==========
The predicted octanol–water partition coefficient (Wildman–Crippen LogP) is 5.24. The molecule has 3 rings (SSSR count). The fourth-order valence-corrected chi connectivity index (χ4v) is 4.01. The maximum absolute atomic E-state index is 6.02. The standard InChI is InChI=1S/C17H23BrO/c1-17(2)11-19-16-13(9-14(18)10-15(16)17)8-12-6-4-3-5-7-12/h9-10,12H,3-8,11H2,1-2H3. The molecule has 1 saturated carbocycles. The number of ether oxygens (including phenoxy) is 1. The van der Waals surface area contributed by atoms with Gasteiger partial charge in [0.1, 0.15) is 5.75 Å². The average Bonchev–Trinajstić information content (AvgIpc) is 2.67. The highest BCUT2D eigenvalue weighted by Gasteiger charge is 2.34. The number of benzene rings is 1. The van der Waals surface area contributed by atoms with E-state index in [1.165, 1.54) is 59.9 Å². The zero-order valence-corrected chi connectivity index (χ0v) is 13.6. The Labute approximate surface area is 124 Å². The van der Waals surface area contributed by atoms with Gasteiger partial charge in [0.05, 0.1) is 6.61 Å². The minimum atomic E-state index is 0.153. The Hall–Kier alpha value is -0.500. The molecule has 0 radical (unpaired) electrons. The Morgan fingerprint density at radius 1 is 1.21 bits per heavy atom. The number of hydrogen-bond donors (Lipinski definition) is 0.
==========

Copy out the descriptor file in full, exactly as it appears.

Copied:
The predicted octanol–water partition coefficient (Wildman–Crippen LogP) is 5.24. The molecule has 3 rings (SSSR count). The fourth-order valence-corrected chi connectivity index (χ4v) is 4.01. The maximum absolute atomic E-state index is 6.02. The standard InChI is InChI=1S/C17H23BrO/c1-17(2)11-19-16-13(9-14(18)10-15(16)17)8-12-6-4-3-5-7-12/h9-10,12H,3-8,11H2,1-2H3. The molecule has 1 saturated carbocycles. The number of ether oxygens (including phenoxy) is 1. The van der Waals surface area contributed by atoms with Gasteiger partial charge in [0.1, 0.15) is 5.75 Å². The average Bonchev–Trinajstić information content (AvgIpc) is 2.67. The highest BCUT2D eigenvalue weighted by Gasteiger charge is 2.34. The number of benzene rings is 1. The van der Waals surface area contributed by atoms with E-state index in [1.165, 1.54) is 59.9 Å². The zero-order valence-corrected chi connectivity index (χ0v) is 13.6. The Labute approximate surface area is 124 Å². The van der Waals surface area contributed by atoms with Gasteiger partial charge in [0.05, 0.1) is 6.61 Å². The minimum atomic E-state index is 0.153. The Hall–Kier alpha value is -0.500. The molecule has 0 radical (unpaired) electrons. The Morgan fingerprint density at radius 1 is 1.21 bits per heavy atom. The number of hydrogen-bond donors (Lipinski definition) is 0.